One of the most important parts of the endocrine system is the pituitary gland. It is situated in a bony pocket that is shaped like a saddle just below the central part of the brain. Combined, its two principal parts - the anterior pituitary (the larger part, which look like gland tissue) and the posterior pituitary (which looks like nerve tissue) - are about the size of the end of a finger. It is truly remarkable, therefore, how much activity can take place in so small a space.
At one point, the pituitary gland was believed to be the body's "master gland" because it produces so many essential hormones which operate directly on body tissues and regulate the hormone production of the other glands. (However, in recent studies made by endocrinologists, it was revealed that the pituitary gland is itself controlled by the hypothalamus - a part of the brain that includes vital autonomic regulatory centers.)
One of the hormones produced by the pituitary gland is aptly referred to as growth hormone, since it causes the bones and soft tissues of a child to increase in size. Two pituitary disorders are associated with the overproduction of the growth hormone: When the condition occurs after adult growth is attained, the term used is acromegaly; if excess secretion of the growth hormone occurs during childhood, it is called gigantism.
In these pituitary disorders, some of the body's bones gradually grow wider; the thickness of the soft tissues may increase as well. Both conditions can cause the hands and feet to grow to such sizes that it becomes difficult for rings and shoes to fit. Likewise, both acromegaly and gigantism can cause distortion to the head and face - there is an exaggeration of facial features, the skin thickens, the teeth spread apart, the lower jaw protrudes, and the nose, lips and ridges above the eyes become prominent.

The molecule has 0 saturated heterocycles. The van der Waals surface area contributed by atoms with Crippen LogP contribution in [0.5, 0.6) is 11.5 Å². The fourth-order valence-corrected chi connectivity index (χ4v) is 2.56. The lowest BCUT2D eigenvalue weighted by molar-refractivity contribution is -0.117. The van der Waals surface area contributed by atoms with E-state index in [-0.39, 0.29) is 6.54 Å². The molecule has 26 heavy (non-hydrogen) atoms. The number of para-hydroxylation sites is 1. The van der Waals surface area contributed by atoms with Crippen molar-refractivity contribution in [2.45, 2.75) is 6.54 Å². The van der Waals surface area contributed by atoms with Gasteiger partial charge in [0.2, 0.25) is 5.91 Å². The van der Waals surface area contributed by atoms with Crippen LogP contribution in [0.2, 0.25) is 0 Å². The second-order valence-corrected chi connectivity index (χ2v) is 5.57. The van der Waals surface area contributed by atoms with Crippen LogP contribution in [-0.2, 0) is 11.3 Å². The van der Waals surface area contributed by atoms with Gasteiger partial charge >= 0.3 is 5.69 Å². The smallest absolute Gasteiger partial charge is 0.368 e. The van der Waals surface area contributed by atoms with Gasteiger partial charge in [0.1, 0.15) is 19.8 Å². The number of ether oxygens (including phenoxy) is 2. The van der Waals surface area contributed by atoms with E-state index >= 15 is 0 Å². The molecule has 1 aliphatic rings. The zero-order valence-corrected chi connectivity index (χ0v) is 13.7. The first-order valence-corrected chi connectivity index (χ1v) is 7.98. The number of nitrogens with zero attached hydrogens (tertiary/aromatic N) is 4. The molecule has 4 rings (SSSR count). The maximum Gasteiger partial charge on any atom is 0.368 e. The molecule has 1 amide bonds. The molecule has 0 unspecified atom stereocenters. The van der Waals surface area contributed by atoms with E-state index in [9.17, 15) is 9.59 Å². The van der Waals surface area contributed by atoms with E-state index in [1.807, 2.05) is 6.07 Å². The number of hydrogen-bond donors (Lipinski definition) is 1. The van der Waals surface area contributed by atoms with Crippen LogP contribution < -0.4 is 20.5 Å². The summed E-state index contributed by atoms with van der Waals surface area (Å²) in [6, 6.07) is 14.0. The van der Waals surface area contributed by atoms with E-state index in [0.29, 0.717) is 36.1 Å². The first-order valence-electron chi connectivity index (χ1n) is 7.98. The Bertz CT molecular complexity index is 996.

Along with the unusual bodily manifestations mentioned, acromegaly and gigantism can cause enlargement of the vocal cords which, in turn, can cause the voice to deepen. Also in these pituitary disorders, the heart, kidneys and other internal organs may similarly grow to such unusual proportions. Additionally, those with acromegaly may experience such symptoms as headaches, fatigue, and increased sweating. But these symptoms may go unnoticed for years as they sometimes develop so slowly.
Excess secretion of growth hormone by the pituitary gland is usually caused by an overactive tumor. Therefore, treatment of acromegaly and gigantism requires removal of the tumor by surgery. Radiotherapy may also be helpful in some cases. Of course in either treatment method, the supervision of a highly trained specialist is crucial.
1. "Endocrinology Health Guide" by the University of Maryland Medical Center - http://www.umm.edu/endocrin/acromegaly.htm and http://www.umm.edu/endocrin/pitgland.htm
2. "Gigantism," Chapter 1B - Erica A. Eugster and Ora H. Pescovitz, May 19, 2004 (from Endotext.com) - http://www.endotext.org/Pediatrics/pediatrics1b/pediatrics1b.htm